Prohibition test case was from Jamestown

A 1932 test case from Jamestown determined if prohibition had really ended in North Dakota.

JSSP Keith Norman Column Sig

Prohibition ended in 1933 but not with a little confusion and a court case.

As it would turn out, one of the test court cases played out right here in Jamestown.

In the spring of 1933, an arrest was made for an alcohol violation in Jamestown.

This was no ordinary arrest. H.L. Briggs, the Jamestown chief of police, arrested a 50-year-old carpenter by the name of Chris Aipperspach. Aipperspach was accused of possessing two pints of “alleged” beer and accused of trafficking in alcohol.


It was a minor arrest to involve the chief of police which became more interesting when Aipperspach was held in the Stutsman County Jail in lieu of $1,500 bond.

I think all of this was arranged to create a test case for North Dakota’s prohibition laws.

The section of the North Dakota Constitution that had authorized prohibition in the state had been repealed by a vote of the people in November 1932. However, the state laws that provided for the enforcement of prohibition had not been changed.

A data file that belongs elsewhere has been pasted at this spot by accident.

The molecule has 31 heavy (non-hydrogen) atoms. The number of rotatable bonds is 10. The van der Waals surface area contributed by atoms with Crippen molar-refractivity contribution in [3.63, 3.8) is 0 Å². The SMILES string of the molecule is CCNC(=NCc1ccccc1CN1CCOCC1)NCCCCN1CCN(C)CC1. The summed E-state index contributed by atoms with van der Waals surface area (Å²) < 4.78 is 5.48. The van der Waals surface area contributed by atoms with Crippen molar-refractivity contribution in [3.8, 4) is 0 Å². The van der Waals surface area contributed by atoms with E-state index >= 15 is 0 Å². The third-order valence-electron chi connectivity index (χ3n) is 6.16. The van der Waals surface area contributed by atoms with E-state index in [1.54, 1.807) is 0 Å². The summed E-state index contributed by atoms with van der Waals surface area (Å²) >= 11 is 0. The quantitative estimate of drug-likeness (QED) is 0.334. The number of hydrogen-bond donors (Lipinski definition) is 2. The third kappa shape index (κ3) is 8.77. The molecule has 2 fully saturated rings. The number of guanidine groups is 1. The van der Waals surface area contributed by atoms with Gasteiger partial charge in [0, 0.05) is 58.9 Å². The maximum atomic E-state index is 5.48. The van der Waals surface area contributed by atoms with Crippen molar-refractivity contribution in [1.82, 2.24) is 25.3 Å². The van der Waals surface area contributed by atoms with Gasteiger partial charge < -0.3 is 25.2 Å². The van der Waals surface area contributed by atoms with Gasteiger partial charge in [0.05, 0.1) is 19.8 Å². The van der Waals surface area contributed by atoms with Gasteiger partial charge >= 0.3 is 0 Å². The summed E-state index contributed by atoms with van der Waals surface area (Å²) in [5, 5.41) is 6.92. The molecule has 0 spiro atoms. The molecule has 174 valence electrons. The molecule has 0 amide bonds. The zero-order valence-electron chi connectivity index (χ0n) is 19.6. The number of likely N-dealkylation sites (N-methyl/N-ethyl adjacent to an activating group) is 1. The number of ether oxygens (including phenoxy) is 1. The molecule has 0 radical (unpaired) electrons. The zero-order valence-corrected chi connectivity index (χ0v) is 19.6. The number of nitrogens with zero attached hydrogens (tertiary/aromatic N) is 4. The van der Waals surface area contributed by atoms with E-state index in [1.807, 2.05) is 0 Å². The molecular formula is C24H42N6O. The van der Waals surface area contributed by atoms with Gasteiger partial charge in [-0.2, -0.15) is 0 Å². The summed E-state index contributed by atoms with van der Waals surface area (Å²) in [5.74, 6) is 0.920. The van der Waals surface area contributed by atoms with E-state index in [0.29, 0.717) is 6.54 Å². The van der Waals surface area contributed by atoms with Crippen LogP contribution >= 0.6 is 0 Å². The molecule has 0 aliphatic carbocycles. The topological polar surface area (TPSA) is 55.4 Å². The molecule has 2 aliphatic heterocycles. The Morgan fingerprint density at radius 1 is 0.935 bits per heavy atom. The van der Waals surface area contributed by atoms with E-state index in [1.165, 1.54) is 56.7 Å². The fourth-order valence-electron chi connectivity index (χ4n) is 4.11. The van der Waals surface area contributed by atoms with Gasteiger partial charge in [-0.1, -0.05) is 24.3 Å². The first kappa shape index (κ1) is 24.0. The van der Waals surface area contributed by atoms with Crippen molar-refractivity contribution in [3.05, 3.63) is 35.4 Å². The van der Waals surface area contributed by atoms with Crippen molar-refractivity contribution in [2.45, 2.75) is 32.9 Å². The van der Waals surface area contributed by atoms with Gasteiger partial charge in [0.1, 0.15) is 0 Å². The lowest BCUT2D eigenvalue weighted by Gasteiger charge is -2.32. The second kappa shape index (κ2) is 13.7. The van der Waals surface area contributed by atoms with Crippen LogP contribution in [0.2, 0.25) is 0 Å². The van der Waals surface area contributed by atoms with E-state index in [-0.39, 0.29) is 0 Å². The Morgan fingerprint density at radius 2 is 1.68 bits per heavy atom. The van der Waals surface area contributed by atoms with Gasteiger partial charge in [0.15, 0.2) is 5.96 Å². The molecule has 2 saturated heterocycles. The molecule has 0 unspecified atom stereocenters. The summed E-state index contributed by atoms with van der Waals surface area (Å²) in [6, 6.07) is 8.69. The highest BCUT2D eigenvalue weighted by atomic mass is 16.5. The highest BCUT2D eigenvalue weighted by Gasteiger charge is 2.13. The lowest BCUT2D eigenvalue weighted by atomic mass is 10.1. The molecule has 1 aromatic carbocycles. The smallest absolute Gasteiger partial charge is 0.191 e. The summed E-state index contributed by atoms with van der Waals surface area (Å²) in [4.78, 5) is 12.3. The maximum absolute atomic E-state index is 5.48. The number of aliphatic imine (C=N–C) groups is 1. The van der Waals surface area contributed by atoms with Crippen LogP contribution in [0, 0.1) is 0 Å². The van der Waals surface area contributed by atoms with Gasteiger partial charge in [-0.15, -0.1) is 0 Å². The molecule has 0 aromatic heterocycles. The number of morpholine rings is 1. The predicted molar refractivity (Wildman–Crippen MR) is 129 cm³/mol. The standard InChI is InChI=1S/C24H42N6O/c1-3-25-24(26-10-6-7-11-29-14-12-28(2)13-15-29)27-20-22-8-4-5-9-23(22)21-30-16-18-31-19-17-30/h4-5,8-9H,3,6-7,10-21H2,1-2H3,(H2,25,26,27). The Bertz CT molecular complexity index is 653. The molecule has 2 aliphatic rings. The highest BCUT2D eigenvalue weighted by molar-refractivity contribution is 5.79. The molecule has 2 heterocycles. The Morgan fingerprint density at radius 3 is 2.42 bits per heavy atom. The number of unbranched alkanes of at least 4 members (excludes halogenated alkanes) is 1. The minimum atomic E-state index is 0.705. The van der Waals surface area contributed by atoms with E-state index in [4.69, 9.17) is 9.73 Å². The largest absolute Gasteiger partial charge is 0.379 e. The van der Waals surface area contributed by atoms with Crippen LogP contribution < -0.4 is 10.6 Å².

M.C. Fredericks, a local Jamestown attorney, was representing Aipperspach in this situation. Fredericks filed a writ of habeas corpus asking for a court order for Aipperspach to be released from jail immediately.

In fact, Fredericks had already arranged a hearing on the writ before the North Dakota Supreme Court.

During the hearing, Fredericks argued that if the constitutional mandate for prohibition had been terminated the state laws regarding prohibition must also have been voided.

The North Dakota Supreme Court didn’t agree.

While the Supreme Court recognized the laws of prohibition in North Dakota may have been created because of the state constitution’s prohibition clause, they were independent and enforceable even if the constitution had been changed.


In other words, alcohol was still against the law in North Dakota.

It took another initiated measure, this one on Sept. 22, 1933, to allow the manufacture and sale of beer in North Dakota. The measure passed by a more than 2-to-1 margin.

North Dakota took two public votes over nearly a year to legalize weak beer. None of this changed the promotion against had liquor.

Hopefully, Aipperspach was released from jail while the changes in law were approved.

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